Russia’s The Bell outlet reported on Sunday Abramovich did not attend Saturday’s FA Cup final in London, the showpiece end to the English football season when Chelsea beat Manchester United, because he did not have a visa.
British authorities, whose relations with Moscow have been strained, are yet to renew Russian billionaire Roman Abramovich’s visa after it expired last month, two sources familiar with the matter say.
Abramovich, best known in Britain as the owner of Premier League football club Chelsea, is in the process of renewing his visa as part of a standard procedure, one of the sources told Reuters.
The visa application is taking longer than usual but there is no indication that the visa will not be renewed as there is no refusal or negative feedback, the source told Reuters.
Millhouse, the company which manages Abramovich’s assets, declined to comment. Britain’s Home Office could not be reached for comment.
Relations between Britain and Russia hit a low after London accused Moscow of poisoning former double-agent Sergei Skripal in Britain in March, prompting countries around the world to expel scores of Russian diplomats. Russia has denied any involvement in the poisoning and retaliated in kind.
Abramovich made his fortune in the oil industry in the 1990s in Russia and bought Chelsea in 2003 since when he has helped to transform the club into one of the most successful in the Premier League.
Ruble Weakens Ahead of Putin’s Inauguration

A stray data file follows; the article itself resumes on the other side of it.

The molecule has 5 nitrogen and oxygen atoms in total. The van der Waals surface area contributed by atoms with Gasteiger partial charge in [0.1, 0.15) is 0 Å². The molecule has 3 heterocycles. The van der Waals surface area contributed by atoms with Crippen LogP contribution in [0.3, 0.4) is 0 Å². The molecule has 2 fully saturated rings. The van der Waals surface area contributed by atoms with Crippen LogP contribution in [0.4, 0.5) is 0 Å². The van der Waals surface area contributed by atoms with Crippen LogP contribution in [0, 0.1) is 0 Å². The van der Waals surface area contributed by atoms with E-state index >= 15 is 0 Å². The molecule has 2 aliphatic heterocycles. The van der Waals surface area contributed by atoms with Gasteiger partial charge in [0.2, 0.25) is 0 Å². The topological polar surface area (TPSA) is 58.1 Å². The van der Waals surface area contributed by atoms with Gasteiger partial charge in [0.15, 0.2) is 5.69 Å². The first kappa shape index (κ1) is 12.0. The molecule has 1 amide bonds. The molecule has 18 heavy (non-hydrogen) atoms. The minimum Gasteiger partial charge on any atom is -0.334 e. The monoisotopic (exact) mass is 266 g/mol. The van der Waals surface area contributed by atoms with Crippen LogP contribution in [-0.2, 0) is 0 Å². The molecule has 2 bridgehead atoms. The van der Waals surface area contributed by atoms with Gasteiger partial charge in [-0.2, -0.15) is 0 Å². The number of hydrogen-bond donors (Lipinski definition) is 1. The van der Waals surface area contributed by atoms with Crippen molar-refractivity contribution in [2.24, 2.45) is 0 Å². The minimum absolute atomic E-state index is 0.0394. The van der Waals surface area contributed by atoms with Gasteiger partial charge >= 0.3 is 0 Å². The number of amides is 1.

The Russian ruble weakened in early trade on Monday ahead of Vladimir Putin’s inauguration for a six-year presidential term that will be followed by the appointment of a new government later this week.
The configuration of the new government is one of the key uncertainties that still hang over the market. Whoever Putin’s protege for the prime minister seat is, the decision is widely expected to be supported by the parliament.
“The market is pricing in appointment of strong economists for the key roles in the government,” Alor Brokerage said in a note.
On Monday morning in Moscow, the ruble was 0.4 percent weaker against the dollar at 62.75 and eased 0.1 percent to trade at 74.28 versus the euro.
Room for a recovery in the ruble, hit hard by U.S. sanctions in April, is limited by expectations that the Russian finance ministry will increase daily purchases of foreign currency for state coffers this month.
Prices for oil, Russia’s key export, play on the upside for the Russian market. Brent crude oil, a global benchmark, was up 0.7 percent at $75.40 a barrel.
Higher oil pushed Russian stock indexes higher.
The dollar-denominated RTS index was up 1.0 percent to 1,157.9 points, while its ruble-based peer MOEX rose 0.7 percent to 2,305.8 points.